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Sport and Social Media: Perfect Partners for an Imperfect Climate

Leszek J. Sibilski's picture

From the melting snow of the Sochi 2014 Winter Olympics to the stifling heat of the Australian Open Tennis Championships in Melbourne, climate change is proving relentless.
 
So are we going to sit back and let it ravage our lives and love of sport? As a former member of the Polish National Olympic Team in cycling, I definitely hope not. Let’s unite the power of sport with the might of social media and face up to the world’s environmental enemy number one. 
 
Fact – temperatures are rising

According to the World Bank, Earth could warm from its current global mean temperature of 0.8°C above pre-industrial levels to as high as 4°C by 2100.
 
What does that mean? More extreme heat waves, causing global health, socio-political and economic ramifications. The President of The World Bank is calling for action to hold warming below 2° C. The question is, what can we do?

Maximise the power of sport
 
Sport is not an obvious choice for addressing climate change. But, whichever way you look at it, sport is huge. It captivates billions, employs millions and is worth as much as 700 billion euros, making it one of the world’s biggest industries. 

Sport can shape the way people think about the environment – so has a vital role to play in delivering a powerful eco message. It keeps humans healthy and keeps the planet healthy too.

Call up the superstars
 
The universal power of sport is not only its popularity but also the celebrity status of its stars. High profile athletes make great ambassadors and role models. They can promote the effects of climate change, inspire people to change their lifestyles and help educate young people.
 
Of course, even the most determined actions of the most famous stars may not be enough to reverse the trend of climate change. Which is why we need to call on a new phenomenon that has taken the world by storm.
 
Harnessing the might of social media
 
As a father of two young athletes, I want the global sport community to understand and talk about the consequences of climate change. And one way of doing that is through social media.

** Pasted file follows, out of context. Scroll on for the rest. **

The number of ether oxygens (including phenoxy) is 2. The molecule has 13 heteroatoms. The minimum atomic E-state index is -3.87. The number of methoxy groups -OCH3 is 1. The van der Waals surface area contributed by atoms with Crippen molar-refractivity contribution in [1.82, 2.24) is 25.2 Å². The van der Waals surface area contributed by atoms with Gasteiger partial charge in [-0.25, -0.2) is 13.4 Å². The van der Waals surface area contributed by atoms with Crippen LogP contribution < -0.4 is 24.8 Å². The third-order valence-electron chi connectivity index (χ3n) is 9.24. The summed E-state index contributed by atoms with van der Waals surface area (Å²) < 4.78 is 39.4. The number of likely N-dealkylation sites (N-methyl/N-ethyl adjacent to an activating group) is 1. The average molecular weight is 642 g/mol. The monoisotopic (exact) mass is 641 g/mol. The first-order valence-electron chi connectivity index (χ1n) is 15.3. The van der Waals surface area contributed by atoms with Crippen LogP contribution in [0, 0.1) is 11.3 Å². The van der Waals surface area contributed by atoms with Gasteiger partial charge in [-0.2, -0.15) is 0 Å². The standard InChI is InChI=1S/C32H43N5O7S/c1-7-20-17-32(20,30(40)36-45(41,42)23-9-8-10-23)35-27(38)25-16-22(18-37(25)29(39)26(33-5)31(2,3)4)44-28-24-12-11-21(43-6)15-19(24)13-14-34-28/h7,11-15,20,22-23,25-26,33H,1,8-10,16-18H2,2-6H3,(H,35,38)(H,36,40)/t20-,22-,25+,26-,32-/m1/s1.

Staggering numbers
 
The metrics of social media usage are mindboggling. At the 2014 FIFA World Cup Brazil™, there were 3 billion Facebook posts, comments, and likes during the tournament, and over 32 million tweets during the final match.
 
If you roll in ticket sales of 3 million and a global television audience of around 3.6 billion, you’ll see there’s more people interacting with the tournament than the world’s population!
 
Where it began…London 2012

The incredible social media explosion in Brazil had its roots two years earlier at the Olympic Games. At London 2012, digital coverage exceeded traditional broadcast coverage for the first time. Sites such as Facebook, Twitter, and Google+ attracted 4.7 million followers, and there were 150 million tweets during the course of the Games.

Not just for the young
 
Don’t think social media is just for the youth either. The fastest growing age group are people over 65 with usage tripling between 2009 and 2013 to 43%. And almost two-thirds of 50-64 year olds now use social networks to communicate too. These people are avid sports fans with the time, flexibility and money to enjoy sports and latest gadgets.
 
An ever-growing opportunity
 
One billion Facebook users in 2014, 255 million Twitter users every month. The pull of social media is growing by the day. Then, there’s the ‘selfie’. It’s one reason why as many as a trillion photos will be taken this year, boosted by apps like Snapchat and Instagram.
 
Sport and social media – partners for a better world So, it’s clear. Sport and social media are natural partners in the fight against climate change. The future of sport is clearly linked to how we interact with our phones and tablets.
 
How sport and social media are making a difference
 
From sports stars like Lionel Messi challenging his Facebook followers to join Earth Hour by turning off all lights, to sports executives lobbying politicians for climate change awareness, sport and social media are coming together to create a momentum for change. Supporting sports initiatives with posts and tweets offers us a tremendous opportunity to get our message across.
 
CONNECT and EVOLVE
 
Social media is all about connecting. Sport is all about connecting. We at Connect4Climate are all about connecting. The challenge is to get social media and sport working hand-in-hand to face up to climate change.
 
We also need to evolve. In an environment of relentless climate change and limited resources, it’s vital we take advantage of new digital and networking opportunities to start making a difference. Our reward? A healthier planet for our children, their children and all future generations.
 

Photograph by John Hogg via World Bank Photo Collection, available here
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